DEFINITION of Tax Preference Item

Tax preference item is a type of income, normally tax-free, that may trigger the alternative minimum tax (AMT) for taxpayers. Tax preference items include interest on private activity municipal-bond, qualifying exclusion for small business stock, and excess intangible drilling costs for oil and gas, if this amount exceeds 40% of AMT income. Tax preference items are added to the amount of AMT income in the tax formula.

BREAKING DOWN Tax Preference Item

Alternative minimum tax (AMT) is the least tax that an individual or corporation must pay after all eligible exclusions, credits, and deductions have been taken. AMT is a mandatary supplement tax alternative to the standard income tax. It uses many common itemized deductions and, therefore, impacts high income earners mostly because it eliminates many of those deductions. A taxpayer that makes more than the AMT exemption amount and uses the deductions must calculate his taxes twice – one calculation for the regular income tax, and another for the AMT. Individuals that have an adjusted gross income higher than the exemption ($70,300 for single/head of households and $109,400 for married filing jointly, as of 2018) must calculate the AMT, and pay the higher of both taxes calculated.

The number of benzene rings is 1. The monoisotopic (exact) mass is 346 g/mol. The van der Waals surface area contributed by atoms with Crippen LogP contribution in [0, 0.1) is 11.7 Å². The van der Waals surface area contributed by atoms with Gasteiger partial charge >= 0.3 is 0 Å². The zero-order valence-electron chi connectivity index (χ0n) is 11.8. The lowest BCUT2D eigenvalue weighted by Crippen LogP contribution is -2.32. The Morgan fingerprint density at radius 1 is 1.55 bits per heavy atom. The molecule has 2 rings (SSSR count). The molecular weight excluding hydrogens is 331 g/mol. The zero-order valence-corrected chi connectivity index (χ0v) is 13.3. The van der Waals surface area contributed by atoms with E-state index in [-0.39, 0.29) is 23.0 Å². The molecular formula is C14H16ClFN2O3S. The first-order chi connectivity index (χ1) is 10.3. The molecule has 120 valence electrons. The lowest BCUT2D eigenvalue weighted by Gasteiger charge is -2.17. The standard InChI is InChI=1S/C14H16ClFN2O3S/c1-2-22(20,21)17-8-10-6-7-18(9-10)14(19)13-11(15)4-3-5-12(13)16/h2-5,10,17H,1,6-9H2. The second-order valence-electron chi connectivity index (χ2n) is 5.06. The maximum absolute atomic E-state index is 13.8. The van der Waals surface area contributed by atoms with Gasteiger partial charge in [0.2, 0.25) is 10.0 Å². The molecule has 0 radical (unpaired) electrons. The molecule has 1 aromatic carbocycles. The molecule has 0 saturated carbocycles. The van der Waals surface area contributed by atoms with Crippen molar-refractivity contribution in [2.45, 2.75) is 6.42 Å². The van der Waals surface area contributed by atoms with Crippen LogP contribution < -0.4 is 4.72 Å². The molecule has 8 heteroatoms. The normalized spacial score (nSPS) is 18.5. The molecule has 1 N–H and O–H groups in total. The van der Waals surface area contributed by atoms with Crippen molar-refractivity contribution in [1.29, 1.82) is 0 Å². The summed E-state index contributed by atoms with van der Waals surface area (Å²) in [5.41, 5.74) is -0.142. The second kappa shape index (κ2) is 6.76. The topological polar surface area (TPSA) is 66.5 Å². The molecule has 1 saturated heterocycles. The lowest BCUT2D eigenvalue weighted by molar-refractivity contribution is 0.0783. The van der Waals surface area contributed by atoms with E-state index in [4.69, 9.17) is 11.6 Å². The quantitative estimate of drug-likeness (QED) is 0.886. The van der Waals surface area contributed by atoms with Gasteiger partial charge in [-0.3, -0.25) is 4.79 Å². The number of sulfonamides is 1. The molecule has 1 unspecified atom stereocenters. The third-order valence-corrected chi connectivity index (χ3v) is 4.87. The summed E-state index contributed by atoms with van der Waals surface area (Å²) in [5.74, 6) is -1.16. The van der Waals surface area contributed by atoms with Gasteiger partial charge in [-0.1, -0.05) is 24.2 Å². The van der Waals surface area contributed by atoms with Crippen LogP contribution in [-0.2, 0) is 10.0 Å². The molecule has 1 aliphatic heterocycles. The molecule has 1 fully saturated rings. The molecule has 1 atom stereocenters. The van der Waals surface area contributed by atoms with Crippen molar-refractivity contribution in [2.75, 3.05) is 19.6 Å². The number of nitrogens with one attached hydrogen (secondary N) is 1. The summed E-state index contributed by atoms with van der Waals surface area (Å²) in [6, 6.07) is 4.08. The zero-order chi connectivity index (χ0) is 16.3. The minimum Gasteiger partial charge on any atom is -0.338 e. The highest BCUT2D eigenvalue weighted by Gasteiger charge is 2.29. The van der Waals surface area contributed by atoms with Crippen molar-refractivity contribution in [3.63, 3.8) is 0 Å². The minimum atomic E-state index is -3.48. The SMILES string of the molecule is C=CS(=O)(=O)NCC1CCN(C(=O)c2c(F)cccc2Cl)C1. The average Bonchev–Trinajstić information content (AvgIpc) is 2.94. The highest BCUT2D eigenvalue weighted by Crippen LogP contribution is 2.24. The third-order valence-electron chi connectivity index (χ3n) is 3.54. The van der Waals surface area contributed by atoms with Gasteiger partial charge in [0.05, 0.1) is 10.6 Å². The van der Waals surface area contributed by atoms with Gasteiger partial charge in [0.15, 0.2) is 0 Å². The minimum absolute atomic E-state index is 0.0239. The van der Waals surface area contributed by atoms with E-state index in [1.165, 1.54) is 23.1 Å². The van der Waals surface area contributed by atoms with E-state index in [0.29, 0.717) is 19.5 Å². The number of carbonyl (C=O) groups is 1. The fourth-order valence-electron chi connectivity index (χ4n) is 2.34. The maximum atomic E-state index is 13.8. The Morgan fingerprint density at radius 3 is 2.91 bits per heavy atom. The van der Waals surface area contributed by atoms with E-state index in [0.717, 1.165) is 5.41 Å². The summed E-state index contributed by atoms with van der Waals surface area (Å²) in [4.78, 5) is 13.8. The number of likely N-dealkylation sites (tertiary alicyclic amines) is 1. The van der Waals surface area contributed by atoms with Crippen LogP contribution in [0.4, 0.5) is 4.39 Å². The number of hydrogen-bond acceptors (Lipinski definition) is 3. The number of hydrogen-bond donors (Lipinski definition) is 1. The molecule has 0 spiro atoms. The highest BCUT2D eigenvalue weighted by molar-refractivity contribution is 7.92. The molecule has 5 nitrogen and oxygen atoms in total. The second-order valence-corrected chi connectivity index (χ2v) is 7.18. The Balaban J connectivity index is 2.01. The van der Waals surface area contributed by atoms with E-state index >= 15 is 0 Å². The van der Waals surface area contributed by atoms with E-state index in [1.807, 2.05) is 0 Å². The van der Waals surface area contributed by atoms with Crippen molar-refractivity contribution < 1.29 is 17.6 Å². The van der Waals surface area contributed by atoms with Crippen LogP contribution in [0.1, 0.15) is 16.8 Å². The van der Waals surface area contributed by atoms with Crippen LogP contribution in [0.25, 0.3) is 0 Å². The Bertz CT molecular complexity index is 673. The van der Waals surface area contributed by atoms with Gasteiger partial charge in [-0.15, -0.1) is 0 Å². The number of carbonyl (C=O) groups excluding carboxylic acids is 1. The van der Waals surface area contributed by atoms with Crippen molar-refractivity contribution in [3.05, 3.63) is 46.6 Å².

Items that must be included when calculating the alternative minimum tax are called tax preference items. The tax preference item is income that subjects an individual to the AMT, and is treated differently for regular tax and AMT purposes – it is excluded when calculating one's ordinary tax liability but is included when calculating one's liability for the alternative minimum tax. Thus, a tax preference item would be tax deductible under normal circumstances but is not for purposes of the alternative minimum tax. If the amount of tax preference items exceeds a certain percentage of the taxpayer's income, the taxpayer must add these items back to his or her taxable income to compute the amount of tax owed, thus, creating a higher tax bill. To calculate the AMT, then, calculate the taxable income the usual way and then add back preference items for minimum tax purposes. Tax preference items include:

Like the AMT itself, tax preference items are designed to prevent high-income taxpayers from avoiding too much income tax through participating in certain activities. For example, investors who own private-activity bonds (PAB) issued after August or September of 1986 must declare all income received from these bonds, minus investment expenses. This rule, thereby, prevents taxpayers from shielding all of their investment income in this type of bond issue.